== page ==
ALCF named an Intel® Parallel Computing Center

Laura Wolf

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The Argonne Leadership Computing Facility (ALCF), a U.S. Department of Energy (DOE) Office of Science User Facility, located at Argonne National Laboratory, today announced that it has been named as an Intel® Parallel Computing Center (Intel® PCC).  

As an Intel® PCC, ALCF’s scientific computing team will work with Intel to optimize QMCPACK to take full advantage of massively parallel computer systems based on the Intel® Many Integrated Core Architecture technology.

QMCPACK is a high-performance, open-source Quantum Monte Carlo (QMC) simulation code for solid-state physics and chemistry. QMC techniques provide some of the most accurate solutions to quantum mechanical problems, allowing theoretical predictions for many problems at the forefront of research—from materials science to complex biological systems.

“The optimized codes will allow consideration of larger problems involving thousands of electrons that will need to use millions of threads and place unprecedented demands on system memory,” said Sandia National Laboratories research scientist Luke Shulenburger, co-principal investigator for the project along with ALCF staff scientist Anouar Benali.

Since 2006, the ALCF has operated state-of-the-art computing systems that are 10-100 times more powerful than systems typically available for open scientific research. It supports a diverse scientific and engineering research community pursuing major breakthroughs in a range of domains.

“Our goal through this Intel® PCC is to advance a tool to allow the research community to study larger and more realistic systems with predictive accuracy,” said Benali.

ALCF’s next-generation systems, Theta and Aurora, will be based on Intel and Cray technologies. Theta, an 8.5-petaflops system expected to arrive later this year, will feature second-generation Intel® Xeon® Phi processors. Aurora, the larger 180-petaflops system expected to arrive in 2018, will feature the third-generation Intel Xeon Phi processor technology.

For the next two years, Intel performance engineers will work with Benali and Shulenburger on QMCPACK-specific algorithm enhancements; share information about the new architecture; provide access to prototype technology at Intel; and co-author research publications. The project will pilot extreme-scale threading and vectorization of QMCPACK and will disseminate the experience gained to other QMC code developers and the broad electronic structure community.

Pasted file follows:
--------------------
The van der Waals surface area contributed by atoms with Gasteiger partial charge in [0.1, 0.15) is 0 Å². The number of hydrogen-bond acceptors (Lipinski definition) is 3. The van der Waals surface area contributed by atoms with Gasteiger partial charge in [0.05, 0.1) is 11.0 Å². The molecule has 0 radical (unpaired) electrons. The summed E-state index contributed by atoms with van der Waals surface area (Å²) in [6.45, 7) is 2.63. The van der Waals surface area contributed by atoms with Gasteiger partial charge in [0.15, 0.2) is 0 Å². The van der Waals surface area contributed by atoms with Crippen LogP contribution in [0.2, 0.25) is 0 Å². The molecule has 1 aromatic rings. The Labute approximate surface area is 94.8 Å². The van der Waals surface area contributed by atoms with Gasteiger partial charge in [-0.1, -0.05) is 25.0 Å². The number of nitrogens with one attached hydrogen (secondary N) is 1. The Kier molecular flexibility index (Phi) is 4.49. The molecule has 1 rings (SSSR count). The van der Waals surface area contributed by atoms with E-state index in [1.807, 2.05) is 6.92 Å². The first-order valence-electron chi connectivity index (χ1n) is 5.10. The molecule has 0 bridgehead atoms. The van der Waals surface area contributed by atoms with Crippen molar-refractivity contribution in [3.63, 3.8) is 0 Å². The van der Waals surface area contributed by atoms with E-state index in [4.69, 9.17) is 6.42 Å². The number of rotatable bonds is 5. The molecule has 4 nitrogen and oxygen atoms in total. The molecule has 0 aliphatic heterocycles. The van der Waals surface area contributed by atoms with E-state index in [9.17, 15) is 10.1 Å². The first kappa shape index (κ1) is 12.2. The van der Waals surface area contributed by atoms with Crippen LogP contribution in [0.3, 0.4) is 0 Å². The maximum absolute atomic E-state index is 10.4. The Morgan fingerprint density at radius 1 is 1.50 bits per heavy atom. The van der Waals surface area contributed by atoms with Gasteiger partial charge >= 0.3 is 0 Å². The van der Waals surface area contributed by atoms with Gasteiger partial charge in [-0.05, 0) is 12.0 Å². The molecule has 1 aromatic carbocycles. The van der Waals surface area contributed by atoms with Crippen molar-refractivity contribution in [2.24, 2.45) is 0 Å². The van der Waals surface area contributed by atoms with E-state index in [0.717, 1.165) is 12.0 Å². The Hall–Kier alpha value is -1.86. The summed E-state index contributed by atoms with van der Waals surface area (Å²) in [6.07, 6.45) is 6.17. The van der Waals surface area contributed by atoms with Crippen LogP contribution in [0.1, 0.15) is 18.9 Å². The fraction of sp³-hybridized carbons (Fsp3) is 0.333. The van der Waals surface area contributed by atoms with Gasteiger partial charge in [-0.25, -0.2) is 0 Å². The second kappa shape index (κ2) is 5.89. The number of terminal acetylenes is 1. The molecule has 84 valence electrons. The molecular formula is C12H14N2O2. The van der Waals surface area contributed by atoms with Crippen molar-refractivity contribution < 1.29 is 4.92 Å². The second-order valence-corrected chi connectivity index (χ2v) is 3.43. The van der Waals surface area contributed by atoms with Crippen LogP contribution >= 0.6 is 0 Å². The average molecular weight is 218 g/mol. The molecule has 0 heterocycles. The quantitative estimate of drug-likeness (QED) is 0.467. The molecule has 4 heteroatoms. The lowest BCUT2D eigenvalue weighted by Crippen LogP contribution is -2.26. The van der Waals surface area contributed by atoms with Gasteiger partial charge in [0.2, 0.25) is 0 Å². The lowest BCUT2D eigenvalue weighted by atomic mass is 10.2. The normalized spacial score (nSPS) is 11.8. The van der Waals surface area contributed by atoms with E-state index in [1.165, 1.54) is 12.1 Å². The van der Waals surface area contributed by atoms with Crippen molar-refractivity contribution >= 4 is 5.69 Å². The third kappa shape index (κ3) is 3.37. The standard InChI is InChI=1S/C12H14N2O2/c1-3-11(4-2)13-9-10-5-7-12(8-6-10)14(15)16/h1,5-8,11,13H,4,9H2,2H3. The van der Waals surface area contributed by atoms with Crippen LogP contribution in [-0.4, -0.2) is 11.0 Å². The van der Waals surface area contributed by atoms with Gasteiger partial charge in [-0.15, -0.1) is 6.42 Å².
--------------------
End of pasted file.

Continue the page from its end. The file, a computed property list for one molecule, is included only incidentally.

The Intel® PCC program provides support to universities, institutions, and research labs to modernize and optimize key community codes used across a wide range of disciplines to run on current state-of-the-art parallel architectures.

Originally developed at the University of Illinois at Urbana-Champaign, QMCPACK is used at universities, other national laboratories and computer centers around the world. The DOE Office of Science and the National Science Foundation provide ongoing funding for QMCPACK development. The software, released under UIUC/NCSA open-source license, can be downloaded from the QMCPACK website.

Argonne National Laboratory seeks solutions to pressing national problems in science and technology. The nation's first national laboratory, Argonne conducts leading-edge basic and applied scientific research in virtually every scientific discipline. Argonne researchers work closely with researchers from hundreds of companies, universities, and federal, state and municipal agencies to help them solve their specific problems, advance America's scientific leadership and prepare the nation for a better future. With employees from more than 60 nations, Argonne is managed by UChicago Argonne, LLC for the U.S. Department of Energy's Office of Science.

The U.S. Department of Energy's Office of Science is the single largest supporter of basic research in the physical sciences in the United States and is working to address some of the most pressing challenges of our time. For more information, visit the Office of Science website.